Reports from Dufty’s office say that this moratorium on same sex marriage will remain until the stay is heard in court, which they confirm could be as soon as Friday.
3:43 PM: A reader sends us a copy of the stay (that is, the decision to put a hold on all same sex marriages for the time being), saying “It’s not quite right that it’s a 2-day stay. It’s a temporary – but indefinite – stay until (Judge Walker) decides the issue, whenever that may be. He ordered the parties to brief the issue by August 6, and he’ll take it under submission then. But he’s unlikely to decide whether to issue the stay pending appeal on August 6. So the temporary stay will likely be more than 2 days, unless he decides the minute he gets the papers.”
3:53 PM: Statement roundup! Let’s clean out the inbox:
Mayor Newsom says “It is a victory for the thousands of California couples, their families and friends whose lives and loving, committed relationships have once again been affirmed in the eyes of the law” and quotes MLK.
The Interfaith Alliance‘s Rev. Dr. C. Welton Gaddy, a practicing Baptist minister, applauds the decision, saying “in a country that guarantees both religious freedom and ‘justice for all,’ the laws of our land must be based on what is fair and equal, not simply on the religious views of any faith community.” This is not your father’s Baptist minister, folks!
SF City Attorney Dennis Herrera’s office takes all the credit (kidding! Just some), saying “S.F.’s arguments, evidence lent key assist to federal ruling that Prop 8 is unconstitutional”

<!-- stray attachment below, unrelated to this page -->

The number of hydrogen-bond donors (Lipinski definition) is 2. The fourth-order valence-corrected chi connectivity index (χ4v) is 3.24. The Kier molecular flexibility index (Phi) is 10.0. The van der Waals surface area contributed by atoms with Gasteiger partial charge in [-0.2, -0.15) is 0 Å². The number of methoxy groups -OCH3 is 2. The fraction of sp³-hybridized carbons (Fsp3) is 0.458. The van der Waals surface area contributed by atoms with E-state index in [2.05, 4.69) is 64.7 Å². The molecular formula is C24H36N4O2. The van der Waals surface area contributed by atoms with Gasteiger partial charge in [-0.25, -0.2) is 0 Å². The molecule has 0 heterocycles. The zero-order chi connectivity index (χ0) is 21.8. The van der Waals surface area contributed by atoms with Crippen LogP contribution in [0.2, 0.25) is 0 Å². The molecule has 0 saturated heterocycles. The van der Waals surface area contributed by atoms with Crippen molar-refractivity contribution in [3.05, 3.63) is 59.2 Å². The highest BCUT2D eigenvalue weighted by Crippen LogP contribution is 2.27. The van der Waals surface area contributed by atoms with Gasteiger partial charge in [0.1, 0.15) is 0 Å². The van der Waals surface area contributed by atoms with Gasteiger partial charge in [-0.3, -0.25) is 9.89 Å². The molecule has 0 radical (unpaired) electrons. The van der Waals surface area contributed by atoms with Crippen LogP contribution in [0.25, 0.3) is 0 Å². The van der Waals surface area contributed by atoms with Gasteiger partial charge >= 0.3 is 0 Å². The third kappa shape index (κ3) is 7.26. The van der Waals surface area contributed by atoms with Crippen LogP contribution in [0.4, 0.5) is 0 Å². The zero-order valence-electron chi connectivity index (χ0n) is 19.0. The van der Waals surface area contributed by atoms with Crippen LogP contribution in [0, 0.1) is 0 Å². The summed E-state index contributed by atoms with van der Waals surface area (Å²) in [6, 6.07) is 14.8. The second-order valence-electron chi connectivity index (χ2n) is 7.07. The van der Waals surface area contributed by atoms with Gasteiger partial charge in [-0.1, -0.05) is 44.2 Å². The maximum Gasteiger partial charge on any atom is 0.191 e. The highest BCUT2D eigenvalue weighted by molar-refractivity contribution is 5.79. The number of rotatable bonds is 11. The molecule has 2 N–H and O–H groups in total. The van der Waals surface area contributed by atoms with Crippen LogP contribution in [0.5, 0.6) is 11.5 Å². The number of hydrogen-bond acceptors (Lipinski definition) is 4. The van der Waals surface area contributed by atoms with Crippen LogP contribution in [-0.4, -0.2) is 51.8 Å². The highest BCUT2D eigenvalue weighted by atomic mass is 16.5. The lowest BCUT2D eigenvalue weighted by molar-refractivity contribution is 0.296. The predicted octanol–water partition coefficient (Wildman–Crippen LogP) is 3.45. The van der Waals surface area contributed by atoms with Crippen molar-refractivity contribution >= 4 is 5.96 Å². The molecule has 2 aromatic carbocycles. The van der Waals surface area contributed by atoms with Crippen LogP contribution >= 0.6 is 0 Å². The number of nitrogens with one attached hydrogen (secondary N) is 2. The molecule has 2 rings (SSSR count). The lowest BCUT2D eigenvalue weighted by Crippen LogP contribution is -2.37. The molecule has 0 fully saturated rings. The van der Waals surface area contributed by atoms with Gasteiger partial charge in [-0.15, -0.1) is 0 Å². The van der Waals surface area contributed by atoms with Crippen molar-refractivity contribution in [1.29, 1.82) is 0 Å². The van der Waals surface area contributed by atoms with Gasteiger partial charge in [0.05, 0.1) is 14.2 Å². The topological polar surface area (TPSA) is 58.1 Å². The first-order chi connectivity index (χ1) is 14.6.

4:01 PM: Katie Baker IMs “Newt is not into it” as she sends a link to the former House Speaker’s site, where he says today’s decision “is an outrageous disrespect for our Constitution” and urges Congress “to act immediately to reaffirm marriage as a union of one man and one woman as our national policy.”
4:07 PM: It’s a little sad to watch this video sent in by Matt Baume, who recorded Vanessa Judicpa and Maria Ydil signing their application for marriage before Supervisor Bevan Dufty was prevented by city officials from officially marrying them. But maybe it’s a good sad?
4:11 PM: More details are emerging on how the stay process might work: sources say that what will happen is that both sides (Pro Prop 8 and against) will send in their papers by this Friday, but that no one comes into court. Judge Walker’s then expected to read everything everyone files, and then will probably issue a very short ruling saying that the stay either remains in place and same-sex marriages continue to be verboten, or to lift it. No matter which side wins, it then gets immediately appealed to the 9th Circuit court, who is expected to enforce the stay.
This creates an interesting possibility — if Walker lifts the stay, there could be a 6-48 hour window for marriages until the 9th Circuit court shuts it down (as they’re expected to do). If that window opens, will the same city officials who barred Supervisor Dufty from making Vanessa Judicpa and Maria Ydil’s union legal keep that window shut, or fling it open? We’re trying to find that out right now, and are leaving messages all over the place!
4:42 PM: Katie Baker continues to find you great links to coverage, like this Washington Post piece rounding up reactions from the religious community. Here’s the score: Catholics call the decision “tragic” and a “misuse of law.” You already know about the Mormons, the Family Research Council is rather frowny face, saying “homosexuals prefer not to enter into marriages as historically defined, ” and Orthodox Jews say they’re disappointed. Episcopalians, Reform Jews, and the aforementioned Baptist from the Interfaith Alliance are all in support of the decision.
Enough with the religious, what about the famous? Us says famous people are “flooding Twitter” with messages of support. Shockingly, Mel Gibson goes unmentioned.